Background: Prader-Willi Syndrome (PWS) is a genetic disorder characterised by developmental and growth abnormalities, insatiable appetite, and excessive eating (hyperphagia). This hyperphagia is thought to be driven by supraphysiological levels of the appetite-stimulating peptide hormone ghrelin. However, the underlying causes of hyperghrelinaemia in PWS are currently unknown. Recently, ghrelin-reactive autoantibodies (subclass IgG) were identified in non-genetic obesity. These autoantibodies reversibly bind to circulating ghrelin and act as carrier proteins - protecting ghrelin from degradation, thereby potentiating its orexigenic effects.
Aims: 1: to measure ghrelin-reactive autoantibodies in children with PWS; 2: investigate whether inactive ghrelin isoform, unacylated ghrelin (UAG), can outcompete ghrelin to sequester ghrelin-reactive autoantibodies ex vivo and 3: determine the ghrelin-reactive autoantibody binding regions of the ghrelin peptide using epitope mapping.
Methods: Ghrelin and levels of ghrelin-reactive autoantibodies were measured in plasma collected from 16 children with PWS and 16 unaffected controls using ELISA. To test the specificity of the ELISA, and to determine if the autoantibodies complex with UAG, the samples were also pre-absorbed with exogenous ghrelin or UAG (10-6 M) prior to being subjected to separate ELISAs. Linear epitope mapping was performed with fasted plasma samples from all participants.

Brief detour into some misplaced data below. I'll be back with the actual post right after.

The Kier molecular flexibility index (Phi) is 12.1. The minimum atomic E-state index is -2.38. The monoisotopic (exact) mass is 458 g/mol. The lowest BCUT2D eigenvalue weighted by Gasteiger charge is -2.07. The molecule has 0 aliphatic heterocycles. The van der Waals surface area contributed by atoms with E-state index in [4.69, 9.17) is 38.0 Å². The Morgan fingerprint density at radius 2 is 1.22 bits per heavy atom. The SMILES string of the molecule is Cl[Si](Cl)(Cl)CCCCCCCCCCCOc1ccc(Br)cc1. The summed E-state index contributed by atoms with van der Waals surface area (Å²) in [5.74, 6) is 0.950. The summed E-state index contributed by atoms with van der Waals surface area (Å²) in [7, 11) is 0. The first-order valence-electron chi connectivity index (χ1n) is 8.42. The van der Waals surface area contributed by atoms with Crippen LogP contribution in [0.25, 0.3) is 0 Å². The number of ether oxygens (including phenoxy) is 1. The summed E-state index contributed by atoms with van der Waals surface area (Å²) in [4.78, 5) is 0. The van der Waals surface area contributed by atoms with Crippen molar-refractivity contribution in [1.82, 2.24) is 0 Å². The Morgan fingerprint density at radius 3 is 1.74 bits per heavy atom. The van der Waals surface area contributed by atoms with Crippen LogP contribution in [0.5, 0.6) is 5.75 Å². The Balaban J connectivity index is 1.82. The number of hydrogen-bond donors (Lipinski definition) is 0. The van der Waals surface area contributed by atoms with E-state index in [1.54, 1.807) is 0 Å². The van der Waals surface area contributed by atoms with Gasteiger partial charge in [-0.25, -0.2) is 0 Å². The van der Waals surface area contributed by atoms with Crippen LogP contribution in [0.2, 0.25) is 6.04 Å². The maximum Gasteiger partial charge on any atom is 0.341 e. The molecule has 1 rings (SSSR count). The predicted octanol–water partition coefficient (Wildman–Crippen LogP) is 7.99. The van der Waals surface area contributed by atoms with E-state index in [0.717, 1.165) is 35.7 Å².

Results: Children with PWS display hyperghrelinaemia and significantly higher levels of plasma ghrelin-reactive autoantibodies than controls (P<0.0001, t test). Pre-absorption with exogenous ghrelin and UAG significantly reduced the level of ghrelin-reactive autoantibodies detected in both cohorts (P<0.001, paired t test), suggesting that the autoantibodies complex with both isoforms of ghrelin. The autoantibodies from PWS patients bound to several unique epitopes of the ghrelin peptide compared to controls (P<0.0001, t test).
Conclusions: Increased levels of ghrelin-reactive autoantibodies in children with PWS may contribute to the hyperghrelinaemia and hyperphagia that characterises the syndrome. Targeting these autoantibodies and their unique epitopes may provide a future therapeutic avenue for this incurable disorder.